About Us

USDA Organic Certified ProductsWozupi is an organic farm committed to growing food in a way that nourishes the earth, the community, and people’s minds and bodies. The farm grows vegetables, herbs, and fruit, produces eggs and maple syrup, and uses honeybees to pollinate the plants. All Wozupi produce and eggs are USDA-certified organic.

Wozupi is owned and operated by the Shakopee Mdewakanton Sioux Community, a federally recognized, sovereign Native American tribe located southwest of Minneapolis/St. Paul. Since opening in 2010, Wozupi, which means “garden” in the Dakota Language, has encompassed the tribe’s focus on being a good neighbor, good employer, and good steward of the earth..

What We Do

Vegetables Wozupi grows open-pollinated, certified-organic produce, culinary herb varieties, and plant starts. We are committed to building our soils through crop rotation, cover crops, and compost, which are imperative to growing organic, nutrient-dense produce.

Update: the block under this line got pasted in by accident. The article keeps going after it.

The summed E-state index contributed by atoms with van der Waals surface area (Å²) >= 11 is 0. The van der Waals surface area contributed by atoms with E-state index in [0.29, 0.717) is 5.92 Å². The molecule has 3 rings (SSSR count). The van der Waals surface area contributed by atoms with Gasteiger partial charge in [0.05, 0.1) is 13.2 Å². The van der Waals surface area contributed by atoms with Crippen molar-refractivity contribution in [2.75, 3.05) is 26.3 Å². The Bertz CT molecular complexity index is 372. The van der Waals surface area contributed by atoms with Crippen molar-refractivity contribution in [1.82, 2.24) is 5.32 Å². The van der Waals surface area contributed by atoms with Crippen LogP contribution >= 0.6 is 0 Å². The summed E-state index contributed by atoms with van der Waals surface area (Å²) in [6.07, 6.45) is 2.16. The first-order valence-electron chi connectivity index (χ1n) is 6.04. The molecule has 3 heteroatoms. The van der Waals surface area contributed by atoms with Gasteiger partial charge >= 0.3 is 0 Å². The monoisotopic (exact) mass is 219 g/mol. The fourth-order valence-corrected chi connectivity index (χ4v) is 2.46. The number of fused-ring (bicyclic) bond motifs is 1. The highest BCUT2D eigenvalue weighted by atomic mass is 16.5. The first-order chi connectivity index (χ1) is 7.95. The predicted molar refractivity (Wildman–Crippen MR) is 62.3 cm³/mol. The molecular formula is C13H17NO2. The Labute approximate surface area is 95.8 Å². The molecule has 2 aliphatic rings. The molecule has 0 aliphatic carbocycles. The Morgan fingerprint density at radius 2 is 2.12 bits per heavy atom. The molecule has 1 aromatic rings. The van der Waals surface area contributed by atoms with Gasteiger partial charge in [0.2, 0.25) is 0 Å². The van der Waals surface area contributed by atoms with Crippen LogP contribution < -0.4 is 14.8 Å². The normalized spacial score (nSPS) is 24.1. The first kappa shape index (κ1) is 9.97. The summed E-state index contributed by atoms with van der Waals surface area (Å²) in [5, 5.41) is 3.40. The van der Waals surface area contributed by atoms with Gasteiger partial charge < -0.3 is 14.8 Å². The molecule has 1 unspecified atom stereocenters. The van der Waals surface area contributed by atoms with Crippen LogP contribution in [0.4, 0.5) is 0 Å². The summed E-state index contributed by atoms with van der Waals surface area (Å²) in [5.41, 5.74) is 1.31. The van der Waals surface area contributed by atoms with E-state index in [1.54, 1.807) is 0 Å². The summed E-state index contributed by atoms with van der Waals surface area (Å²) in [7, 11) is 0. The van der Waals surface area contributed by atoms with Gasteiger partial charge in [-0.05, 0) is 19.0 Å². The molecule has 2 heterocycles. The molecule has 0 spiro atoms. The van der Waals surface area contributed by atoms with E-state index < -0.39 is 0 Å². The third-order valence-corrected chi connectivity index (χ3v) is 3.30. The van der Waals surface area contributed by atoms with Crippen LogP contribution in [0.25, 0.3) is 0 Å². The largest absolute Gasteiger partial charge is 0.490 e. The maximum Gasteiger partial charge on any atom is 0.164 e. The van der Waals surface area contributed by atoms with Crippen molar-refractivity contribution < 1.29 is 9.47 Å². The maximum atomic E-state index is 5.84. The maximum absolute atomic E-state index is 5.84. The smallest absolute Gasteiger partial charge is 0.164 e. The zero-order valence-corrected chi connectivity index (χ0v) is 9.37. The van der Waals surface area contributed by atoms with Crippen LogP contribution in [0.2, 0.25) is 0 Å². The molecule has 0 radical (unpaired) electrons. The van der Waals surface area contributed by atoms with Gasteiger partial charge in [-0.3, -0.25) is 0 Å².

Orchard Managing a certified-organic orchard, Wozupi grows a variety of native fruits, including juneberries, elderberries, chokecherries, and wild plums, as well as a dozen varieties of apples and pears.

Native Edible Plants Our farm is dedicated to growing meaningful quantities of edible native plants. These plants include tinsina (prairie turnip), mdo (ground nut), and psin (wild onions).

Honeybees The Community’s abundance of floral resources support Wozupi’s native bees and honeybees. These bees gather pollen and nectar from the flowers on our fruits, vegetables, and herbs to feed their families. In doing so, they pollinate what we grow.

Sugarbush The SMSC hosts small portions of the great sugar maple forest that once grew in this area. The forest has been providing sap that has been boiled down to maple sugar for generations. Wozupi continues this tradition by producing maple syrup.

Chickens Chickens are pastured at Wozupi year-round, reducing pests and adding soil fertility. Their diet includes pasture plants and insects, organic chicken feed, and the farm’s produce waste, which produces delicious eggs high in omega-3 fatty acids.